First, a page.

There are festivals dedicated to independent film. Indie musicians are celebrated. But what about independent game developers?
Indie games have seen a surge in popularity in recent years. Downloadable game stores on modern consoles like the PlayStation 3 gave developers the ability to publish their own titles - without the risk and expense of manufacturing physical copies.
It also gave them a new platform. Twenty years ago, independent games were virtually limited to the PC. Now developers can easily put their games on home consoles, handhelds, tablets and smartphones. It has allowed a much wider audience to experience indie games, making hits out of quirky titles like Minecraft and Braid.
And it has allowed people like Brian Provinciano to make the games they wanted to make. Provinciano quit his job at a major studio to pursue his dream project. He wanted to make a game that played like Grand Theft Auto, looked like it came out in the 1980s, and was filled with tributes to all the movies, TV shows and games that inspired him - and he wanted the freedom to make his own decisions about how his dream game would play. That game is Retro City Rampage.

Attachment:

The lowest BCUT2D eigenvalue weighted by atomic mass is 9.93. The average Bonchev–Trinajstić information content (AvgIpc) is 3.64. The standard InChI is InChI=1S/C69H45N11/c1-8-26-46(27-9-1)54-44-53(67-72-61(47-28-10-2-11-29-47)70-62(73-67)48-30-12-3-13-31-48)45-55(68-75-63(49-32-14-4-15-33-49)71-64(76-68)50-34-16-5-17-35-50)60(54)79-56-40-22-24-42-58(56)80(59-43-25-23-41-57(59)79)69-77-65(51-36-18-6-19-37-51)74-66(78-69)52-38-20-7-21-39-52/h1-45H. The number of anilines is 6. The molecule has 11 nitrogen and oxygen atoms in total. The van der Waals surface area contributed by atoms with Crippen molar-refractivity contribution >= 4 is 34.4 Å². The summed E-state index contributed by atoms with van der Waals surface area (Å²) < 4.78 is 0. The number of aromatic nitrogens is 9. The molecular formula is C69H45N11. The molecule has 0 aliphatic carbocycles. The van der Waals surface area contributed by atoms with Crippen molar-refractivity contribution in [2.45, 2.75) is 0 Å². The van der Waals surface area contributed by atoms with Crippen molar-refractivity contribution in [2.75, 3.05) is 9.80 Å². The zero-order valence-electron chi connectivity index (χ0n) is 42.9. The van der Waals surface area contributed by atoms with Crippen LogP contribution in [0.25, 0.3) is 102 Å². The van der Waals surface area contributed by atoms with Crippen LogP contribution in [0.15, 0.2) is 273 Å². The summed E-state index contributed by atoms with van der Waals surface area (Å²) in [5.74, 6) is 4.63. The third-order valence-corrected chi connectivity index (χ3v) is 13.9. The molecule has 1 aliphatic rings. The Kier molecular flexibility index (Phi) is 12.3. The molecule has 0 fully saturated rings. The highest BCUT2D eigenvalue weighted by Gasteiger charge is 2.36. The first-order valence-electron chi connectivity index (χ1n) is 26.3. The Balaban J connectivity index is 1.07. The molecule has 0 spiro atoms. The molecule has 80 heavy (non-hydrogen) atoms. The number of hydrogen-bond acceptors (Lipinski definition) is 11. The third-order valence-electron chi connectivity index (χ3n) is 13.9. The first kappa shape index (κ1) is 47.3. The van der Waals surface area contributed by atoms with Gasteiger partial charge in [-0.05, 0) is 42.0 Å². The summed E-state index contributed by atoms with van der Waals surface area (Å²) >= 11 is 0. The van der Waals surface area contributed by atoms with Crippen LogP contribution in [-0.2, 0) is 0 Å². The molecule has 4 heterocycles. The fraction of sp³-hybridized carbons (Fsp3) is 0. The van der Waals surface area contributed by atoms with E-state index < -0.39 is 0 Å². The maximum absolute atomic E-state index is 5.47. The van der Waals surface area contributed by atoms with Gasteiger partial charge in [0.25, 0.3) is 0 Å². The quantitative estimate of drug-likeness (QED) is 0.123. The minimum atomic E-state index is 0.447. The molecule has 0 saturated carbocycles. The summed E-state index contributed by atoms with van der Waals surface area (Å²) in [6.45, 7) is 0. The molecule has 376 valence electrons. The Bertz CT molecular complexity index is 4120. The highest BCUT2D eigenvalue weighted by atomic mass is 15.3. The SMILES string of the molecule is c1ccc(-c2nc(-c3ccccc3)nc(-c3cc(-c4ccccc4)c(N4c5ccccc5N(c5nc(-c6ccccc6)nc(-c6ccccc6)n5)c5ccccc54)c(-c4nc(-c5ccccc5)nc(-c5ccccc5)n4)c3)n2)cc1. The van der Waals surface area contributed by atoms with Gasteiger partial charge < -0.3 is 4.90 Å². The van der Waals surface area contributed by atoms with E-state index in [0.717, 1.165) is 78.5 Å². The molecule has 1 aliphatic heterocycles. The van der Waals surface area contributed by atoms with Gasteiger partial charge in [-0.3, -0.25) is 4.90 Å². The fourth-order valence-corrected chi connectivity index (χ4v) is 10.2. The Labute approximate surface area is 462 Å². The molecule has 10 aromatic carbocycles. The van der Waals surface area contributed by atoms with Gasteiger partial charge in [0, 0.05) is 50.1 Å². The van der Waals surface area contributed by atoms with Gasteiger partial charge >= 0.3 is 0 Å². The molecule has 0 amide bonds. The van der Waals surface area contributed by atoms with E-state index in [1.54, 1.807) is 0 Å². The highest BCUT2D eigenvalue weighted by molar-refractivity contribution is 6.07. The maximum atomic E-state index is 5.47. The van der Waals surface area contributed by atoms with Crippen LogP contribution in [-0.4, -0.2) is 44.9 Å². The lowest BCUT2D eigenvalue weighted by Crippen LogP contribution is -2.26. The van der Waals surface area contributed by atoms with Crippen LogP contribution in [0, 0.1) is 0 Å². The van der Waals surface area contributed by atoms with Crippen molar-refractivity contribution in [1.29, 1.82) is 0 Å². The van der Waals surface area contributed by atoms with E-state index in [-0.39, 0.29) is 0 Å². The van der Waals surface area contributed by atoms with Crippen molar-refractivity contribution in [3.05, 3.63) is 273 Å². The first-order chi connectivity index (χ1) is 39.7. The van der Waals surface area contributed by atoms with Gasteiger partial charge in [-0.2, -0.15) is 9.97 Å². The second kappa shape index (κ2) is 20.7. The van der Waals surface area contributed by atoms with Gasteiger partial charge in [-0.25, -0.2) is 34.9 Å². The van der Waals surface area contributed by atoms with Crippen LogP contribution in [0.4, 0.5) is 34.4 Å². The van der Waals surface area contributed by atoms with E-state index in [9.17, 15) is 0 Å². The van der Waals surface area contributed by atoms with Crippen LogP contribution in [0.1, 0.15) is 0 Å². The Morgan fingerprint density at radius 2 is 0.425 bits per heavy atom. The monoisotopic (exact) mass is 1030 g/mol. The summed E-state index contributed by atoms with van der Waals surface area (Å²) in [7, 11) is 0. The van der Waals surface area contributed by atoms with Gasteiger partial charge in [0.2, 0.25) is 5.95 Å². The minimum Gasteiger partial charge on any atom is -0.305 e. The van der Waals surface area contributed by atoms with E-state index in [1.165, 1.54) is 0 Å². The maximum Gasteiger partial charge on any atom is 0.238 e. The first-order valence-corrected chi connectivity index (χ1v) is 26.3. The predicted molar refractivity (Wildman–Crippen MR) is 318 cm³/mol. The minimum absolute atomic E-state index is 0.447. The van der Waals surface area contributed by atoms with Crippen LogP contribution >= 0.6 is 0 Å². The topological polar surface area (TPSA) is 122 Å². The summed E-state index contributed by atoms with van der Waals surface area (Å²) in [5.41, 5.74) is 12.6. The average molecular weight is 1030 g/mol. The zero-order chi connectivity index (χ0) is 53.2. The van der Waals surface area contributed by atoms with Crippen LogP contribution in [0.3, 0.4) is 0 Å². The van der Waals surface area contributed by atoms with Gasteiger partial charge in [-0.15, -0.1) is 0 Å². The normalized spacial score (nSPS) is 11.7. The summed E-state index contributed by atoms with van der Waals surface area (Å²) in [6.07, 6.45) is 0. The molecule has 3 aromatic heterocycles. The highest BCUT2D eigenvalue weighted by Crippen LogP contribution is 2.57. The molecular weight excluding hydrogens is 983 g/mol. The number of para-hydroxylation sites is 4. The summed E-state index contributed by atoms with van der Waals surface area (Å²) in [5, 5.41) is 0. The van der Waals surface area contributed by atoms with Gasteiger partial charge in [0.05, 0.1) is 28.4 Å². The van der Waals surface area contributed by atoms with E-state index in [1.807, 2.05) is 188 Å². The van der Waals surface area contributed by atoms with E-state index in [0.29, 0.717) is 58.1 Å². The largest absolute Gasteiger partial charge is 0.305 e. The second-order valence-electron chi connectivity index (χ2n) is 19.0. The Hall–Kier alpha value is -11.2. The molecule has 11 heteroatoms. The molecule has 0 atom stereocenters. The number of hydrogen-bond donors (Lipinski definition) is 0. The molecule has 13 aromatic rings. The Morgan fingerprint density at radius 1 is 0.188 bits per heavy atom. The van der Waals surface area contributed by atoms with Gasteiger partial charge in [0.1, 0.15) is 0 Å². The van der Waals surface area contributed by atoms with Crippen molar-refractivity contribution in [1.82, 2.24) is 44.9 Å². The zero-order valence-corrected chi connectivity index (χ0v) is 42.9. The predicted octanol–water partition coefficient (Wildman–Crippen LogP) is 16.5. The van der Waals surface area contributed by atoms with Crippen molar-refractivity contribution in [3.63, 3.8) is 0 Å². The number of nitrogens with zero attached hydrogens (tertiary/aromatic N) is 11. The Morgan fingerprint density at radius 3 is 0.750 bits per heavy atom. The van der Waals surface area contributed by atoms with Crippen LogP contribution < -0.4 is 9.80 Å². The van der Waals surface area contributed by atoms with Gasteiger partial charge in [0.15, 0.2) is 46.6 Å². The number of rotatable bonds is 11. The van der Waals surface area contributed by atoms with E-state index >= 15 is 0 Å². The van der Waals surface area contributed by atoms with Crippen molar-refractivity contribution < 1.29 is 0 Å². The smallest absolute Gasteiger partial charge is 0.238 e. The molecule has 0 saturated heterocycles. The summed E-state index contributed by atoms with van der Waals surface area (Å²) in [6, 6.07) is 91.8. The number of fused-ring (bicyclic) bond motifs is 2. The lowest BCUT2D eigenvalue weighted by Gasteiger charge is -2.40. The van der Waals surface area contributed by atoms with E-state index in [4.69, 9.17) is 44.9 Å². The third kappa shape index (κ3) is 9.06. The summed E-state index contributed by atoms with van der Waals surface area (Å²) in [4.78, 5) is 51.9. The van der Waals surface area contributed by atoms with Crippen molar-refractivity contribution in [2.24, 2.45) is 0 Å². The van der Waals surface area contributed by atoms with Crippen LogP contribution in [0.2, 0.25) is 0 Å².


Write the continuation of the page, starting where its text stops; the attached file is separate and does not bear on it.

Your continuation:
Provinciano says the game was created by a team of just five people, which proved challenging. Sometimes he'd be stuck answering business emails all day instead of actually creating the game. But if the creative freedom wasn't enough of a consolation, there's also the financial success. Provinciano says Retro City Rampage has sold over 115,000 copies since its release. That's enough to kickstart development of their next game.